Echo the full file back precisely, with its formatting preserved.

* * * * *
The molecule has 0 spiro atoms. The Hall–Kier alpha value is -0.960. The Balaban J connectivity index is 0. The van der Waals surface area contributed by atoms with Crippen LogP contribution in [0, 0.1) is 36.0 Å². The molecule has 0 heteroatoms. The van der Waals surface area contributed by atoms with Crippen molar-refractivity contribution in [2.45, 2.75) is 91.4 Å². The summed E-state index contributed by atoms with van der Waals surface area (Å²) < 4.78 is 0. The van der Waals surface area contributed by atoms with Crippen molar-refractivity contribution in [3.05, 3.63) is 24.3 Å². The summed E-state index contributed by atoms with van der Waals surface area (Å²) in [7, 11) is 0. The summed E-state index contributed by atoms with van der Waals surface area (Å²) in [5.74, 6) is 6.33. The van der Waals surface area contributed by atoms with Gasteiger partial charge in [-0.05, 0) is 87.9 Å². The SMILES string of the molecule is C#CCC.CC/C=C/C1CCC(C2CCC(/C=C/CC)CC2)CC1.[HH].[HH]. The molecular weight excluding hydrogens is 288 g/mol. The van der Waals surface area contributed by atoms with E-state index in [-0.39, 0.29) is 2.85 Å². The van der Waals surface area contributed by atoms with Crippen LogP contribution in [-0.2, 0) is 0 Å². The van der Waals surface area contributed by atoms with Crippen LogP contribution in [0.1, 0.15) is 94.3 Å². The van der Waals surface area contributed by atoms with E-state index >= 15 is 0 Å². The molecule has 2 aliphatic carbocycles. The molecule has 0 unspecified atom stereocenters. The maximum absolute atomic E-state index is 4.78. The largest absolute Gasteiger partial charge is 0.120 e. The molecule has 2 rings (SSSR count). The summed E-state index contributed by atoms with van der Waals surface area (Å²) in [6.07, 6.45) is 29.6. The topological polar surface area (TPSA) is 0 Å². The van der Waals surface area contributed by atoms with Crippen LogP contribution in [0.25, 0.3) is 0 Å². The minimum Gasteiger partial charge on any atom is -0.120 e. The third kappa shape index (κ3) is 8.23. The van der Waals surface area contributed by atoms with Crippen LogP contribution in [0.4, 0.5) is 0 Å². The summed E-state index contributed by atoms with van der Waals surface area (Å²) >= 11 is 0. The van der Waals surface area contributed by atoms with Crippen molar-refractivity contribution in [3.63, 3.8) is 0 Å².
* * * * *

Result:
The molecule has 0 spiro atoms. The Hall–Kier alpha value is -0.960. The Balaban J connectivity index is 0. The van der Waals surface area contributed by atoms with Crippen LogP contribution in [0, 0.1) is 36.0 Å². The molecule has 0 heteroatoms. The van der Waals surface area contributed by atoms with Crippen molar-refractivity contribution in [2.45, 2.75) is 91.4 Å². The summed E-state index contributed by atoms with van der Waals surface area (Å²) < 4.78 is 0. The van der Waals surface area contributed by atoms with Crippen molar-refractivity contribution in [3.05, 3.63) is 24.3 Å². The summed E-state index contributed by atoms with van der Waals surface area (Å²) in [7, 11) is 0. The summed E-state index contributed by atoms with van der Waals surface area (Å²) in [5.74, 6) is 6.33. The van der Waals surface area contributed by atoms with Gasteiger partial charge in [-0.05, 0) is 87.9 Å². The SMILES string of the molecule is C#CCC.CC/C=C/C1CCC(C2CCC(/C=C/CC)CC2)CC1.[HH].[HH]. The molecular weight excluding hydrogens is 288 g/mol. The van der Waals surface area contributed by atoms with E-state index in [-0.39, 0.29) is 2.85 Å². The van der Waals surface area contributed by atoms with Crippen LogP contribution in [-0.2, 0) is 0 Å². The van der Waals surface area contributed by atoms with Crippen LogP contribution in [0.1, 0.15) is 94.3 Å². The van der Waals surface area contributed by atoms with E-state index >= 15 is 0 Å². The molecule has 2 aliphatic carbocycles. The molecule has 0 unspecified atom stereocenters. The maximum absolute atomic E-state index is 4.78. The largest absolute Gasteiger partial charge is 0.120 e. The molecule has 2 rings (SSSR count). The summed E-state index contributed by atoms with van der Waals surface area (Å²) in [6.07, 6.45) is 29.6. The topological polar surface area (TPSA) is 0 Å². The van der Waals surface area contributed by atoms with Crippen LogP contribution in [0.25, 0.3) is 0 Å². The minimum Gasteiger partial charge on any atom is -0.120 e. The third kappa shape index (κ3) is 8.23. The van der Waals surface area contributed by atoms with Crippen LogP contribution in [0.4, 0.5) is 0 Å². The summed E-state index contributed by atoms with van der Waals surface area (Å²) >= 11 is 0. The van der Waals surface area contributed by atoms with Crippen molar-refractivity contribution in [3.63, 3.8) is 0 Å².